Mixtapes, mustaches, and muses. This is just one of the possible alliterations that comes to mind after I walk through The Only Way Is Up with artist Awol Erizku.
Erizku is a photographer and a self-reflective curator. He tells me that he envisioned his show as a mixtape - he's got some hits mixed in with some tracks that he might need to convince you are worth a listen and he's thrown in some recording sessions - things that might evolve in later compilations.
This frame helps me feel my way through the exhibition and I confidently nod in appreciation to the authoritative beats of his photographs in the front room - Portrait of a Muslim Boy (2014) is a soulful counterpoint to the upbeat Heads (2013), a grid of men and their hair flair.
In the middle rooms are more experimental tracks anchored by what seems intended to be a hit single, a towering sculpture that is both a basketball play on Donald Judd's stack sculptures and Erizku's own career. He has gone from the Oh, what a feeling, fuck it, I want a Billion (2014) to this, Oh what a feeling, aw, fuck it, I want a Trillion (2014). A hefty appreciation!
But even art stars can't risk being one (or two) hit wonders. With his photograph Girl in Park (2014), an updated version of a classic nude in nature, Erizku spins an art party-jam. I'm chilled out and going with it until I do a triple take at the framed Beyoncé shopping bags hanging on an adjacent wall. He's given the bags Paris Metro-style graffiti treatment - complete with armpit and beard hair fashioned from his locks and branded with silver stickers with his name on it. This is where I need Erizku the emcee to lay down some explanatory tracks. He tells me he had one of the bags in his room for six months when one day he woke up to Jay-Z singing about how only white women are held up in our culture as idols and his inspiration came in a flash.
My mind jumps forward a hundred years from now, imagining a future art collector coveting Erizku Beyoncé bags as much for the chance to own a famous 21st century artist's hair as for their value as a works of art. Like relics of an art idol.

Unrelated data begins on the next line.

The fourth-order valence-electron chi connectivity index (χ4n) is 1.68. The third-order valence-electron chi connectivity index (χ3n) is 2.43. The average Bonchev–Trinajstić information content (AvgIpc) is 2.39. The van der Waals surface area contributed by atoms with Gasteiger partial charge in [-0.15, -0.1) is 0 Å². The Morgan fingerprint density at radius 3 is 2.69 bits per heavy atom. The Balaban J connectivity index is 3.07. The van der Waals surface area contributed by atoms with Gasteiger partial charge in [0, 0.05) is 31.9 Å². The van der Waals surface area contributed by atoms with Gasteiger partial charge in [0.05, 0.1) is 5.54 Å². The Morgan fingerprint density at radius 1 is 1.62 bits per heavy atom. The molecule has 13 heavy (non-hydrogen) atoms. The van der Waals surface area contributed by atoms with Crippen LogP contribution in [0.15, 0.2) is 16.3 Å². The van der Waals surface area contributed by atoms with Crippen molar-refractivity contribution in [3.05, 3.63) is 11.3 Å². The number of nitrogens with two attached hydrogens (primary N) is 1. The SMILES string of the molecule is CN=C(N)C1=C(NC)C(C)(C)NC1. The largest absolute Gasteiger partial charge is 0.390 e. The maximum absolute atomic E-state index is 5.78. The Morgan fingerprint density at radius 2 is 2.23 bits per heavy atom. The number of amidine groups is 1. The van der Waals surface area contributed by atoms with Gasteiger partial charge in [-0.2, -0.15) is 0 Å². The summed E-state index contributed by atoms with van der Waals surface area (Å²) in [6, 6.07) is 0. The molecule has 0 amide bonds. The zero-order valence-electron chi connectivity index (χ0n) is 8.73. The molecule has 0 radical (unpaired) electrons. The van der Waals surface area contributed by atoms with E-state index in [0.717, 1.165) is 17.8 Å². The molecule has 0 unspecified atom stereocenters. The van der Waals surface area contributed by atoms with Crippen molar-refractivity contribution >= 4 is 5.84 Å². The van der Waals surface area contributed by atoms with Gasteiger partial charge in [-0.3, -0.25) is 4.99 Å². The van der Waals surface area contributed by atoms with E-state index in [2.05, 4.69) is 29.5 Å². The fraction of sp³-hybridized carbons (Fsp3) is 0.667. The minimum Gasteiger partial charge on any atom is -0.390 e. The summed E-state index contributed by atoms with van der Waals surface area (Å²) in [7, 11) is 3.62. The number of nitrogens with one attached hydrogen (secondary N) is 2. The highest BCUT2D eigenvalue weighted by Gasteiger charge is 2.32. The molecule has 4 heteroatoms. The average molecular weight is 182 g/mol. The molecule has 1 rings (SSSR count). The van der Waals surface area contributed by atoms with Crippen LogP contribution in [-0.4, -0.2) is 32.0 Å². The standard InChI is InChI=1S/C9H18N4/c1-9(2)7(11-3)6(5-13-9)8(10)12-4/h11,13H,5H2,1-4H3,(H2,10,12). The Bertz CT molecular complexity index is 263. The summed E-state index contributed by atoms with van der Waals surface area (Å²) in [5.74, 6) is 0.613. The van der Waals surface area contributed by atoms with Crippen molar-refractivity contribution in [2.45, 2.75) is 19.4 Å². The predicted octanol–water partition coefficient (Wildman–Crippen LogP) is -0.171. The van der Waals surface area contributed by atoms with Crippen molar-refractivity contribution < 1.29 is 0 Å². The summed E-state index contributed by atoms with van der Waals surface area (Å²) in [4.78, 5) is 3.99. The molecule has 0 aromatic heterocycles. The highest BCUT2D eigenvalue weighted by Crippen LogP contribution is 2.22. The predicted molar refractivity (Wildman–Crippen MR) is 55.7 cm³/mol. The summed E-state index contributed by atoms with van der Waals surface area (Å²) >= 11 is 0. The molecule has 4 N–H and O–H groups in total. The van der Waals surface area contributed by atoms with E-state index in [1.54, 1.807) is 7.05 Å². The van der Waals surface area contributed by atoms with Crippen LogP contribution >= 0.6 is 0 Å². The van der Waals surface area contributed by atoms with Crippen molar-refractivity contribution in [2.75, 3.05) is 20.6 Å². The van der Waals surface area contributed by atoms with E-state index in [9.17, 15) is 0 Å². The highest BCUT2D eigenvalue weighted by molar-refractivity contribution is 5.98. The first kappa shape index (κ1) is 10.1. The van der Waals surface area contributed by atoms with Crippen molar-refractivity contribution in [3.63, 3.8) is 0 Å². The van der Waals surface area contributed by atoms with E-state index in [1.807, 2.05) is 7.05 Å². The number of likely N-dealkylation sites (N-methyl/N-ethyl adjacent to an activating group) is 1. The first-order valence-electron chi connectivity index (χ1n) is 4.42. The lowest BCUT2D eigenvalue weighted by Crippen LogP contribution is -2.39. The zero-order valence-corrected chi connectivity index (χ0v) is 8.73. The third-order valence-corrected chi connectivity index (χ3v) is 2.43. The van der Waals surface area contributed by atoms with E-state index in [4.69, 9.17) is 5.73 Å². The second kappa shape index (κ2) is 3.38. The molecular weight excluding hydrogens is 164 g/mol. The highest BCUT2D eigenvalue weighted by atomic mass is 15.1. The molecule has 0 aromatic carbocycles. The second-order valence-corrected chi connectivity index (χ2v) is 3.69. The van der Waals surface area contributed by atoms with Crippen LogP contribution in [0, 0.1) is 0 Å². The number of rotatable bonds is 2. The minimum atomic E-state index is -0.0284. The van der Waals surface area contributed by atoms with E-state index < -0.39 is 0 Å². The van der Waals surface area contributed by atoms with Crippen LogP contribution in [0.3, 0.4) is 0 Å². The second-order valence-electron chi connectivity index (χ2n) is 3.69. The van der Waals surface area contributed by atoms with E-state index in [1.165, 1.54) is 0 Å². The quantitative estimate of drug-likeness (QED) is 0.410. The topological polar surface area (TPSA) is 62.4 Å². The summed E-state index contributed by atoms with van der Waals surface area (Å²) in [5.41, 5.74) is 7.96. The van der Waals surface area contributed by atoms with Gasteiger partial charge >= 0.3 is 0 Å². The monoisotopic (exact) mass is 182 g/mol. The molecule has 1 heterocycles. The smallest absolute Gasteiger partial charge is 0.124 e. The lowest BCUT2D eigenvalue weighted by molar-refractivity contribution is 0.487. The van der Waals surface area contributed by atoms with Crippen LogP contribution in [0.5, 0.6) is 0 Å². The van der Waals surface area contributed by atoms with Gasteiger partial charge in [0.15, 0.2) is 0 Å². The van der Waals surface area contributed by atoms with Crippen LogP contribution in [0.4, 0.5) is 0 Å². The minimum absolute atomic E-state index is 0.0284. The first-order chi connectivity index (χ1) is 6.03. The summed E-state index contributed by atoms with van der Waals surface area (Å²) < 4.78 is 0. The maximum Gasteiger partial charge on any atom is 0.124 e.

As it is with albums I've listened to in the past, there's a certain track that sticks with me. In this show, it's the back room melody that I replay over and over. It's here where Erizku has sampled his muses with a rack of silk screened shirts calling out those who have come before. Each black jersey has the name of an artist that has influenced him, with the number referencing the year of the artist's birth. From hair to sweat to hair, here we are with the ultimate DNA moment - the birth of a potential hit record.
The room is long like a basketball court, with the jerseys in the center. On either end, where the hoops would be are the impermanent #TRILL (2014) and #WAVY (2014). Erizku hints at Barack Obama and Michael Jackson as having some modicum of significance as well, but just a hint as this is where he has left room for improvisation and remixing as the times may require.
There is much to rewind and erase when you're an emerging artist. Some of the process happens alone in the studio, but it continues once the viewers see your work. Your evolution as an artist is on display.
Some artists are lucky to have hit after hit. And those hits can become seductive for some and paralyzing for others.
Erizku's approach is refreshingly honest. He publicly acknowledges his influences while creating his own flow with a show that doesn't only showcase his photography - the more certain hits at this point in his career - but with works whose reception may be less sure.
By the time he has his next show, his play on Judd's stacks may have reached another income bracket and Obama may no longer be 'wavy,' but his flow will still be his - trill and likely to keep the viewer moving to his beat.
All images courtesy Awol Erizku and Hasted Kraeutler Art Gallery.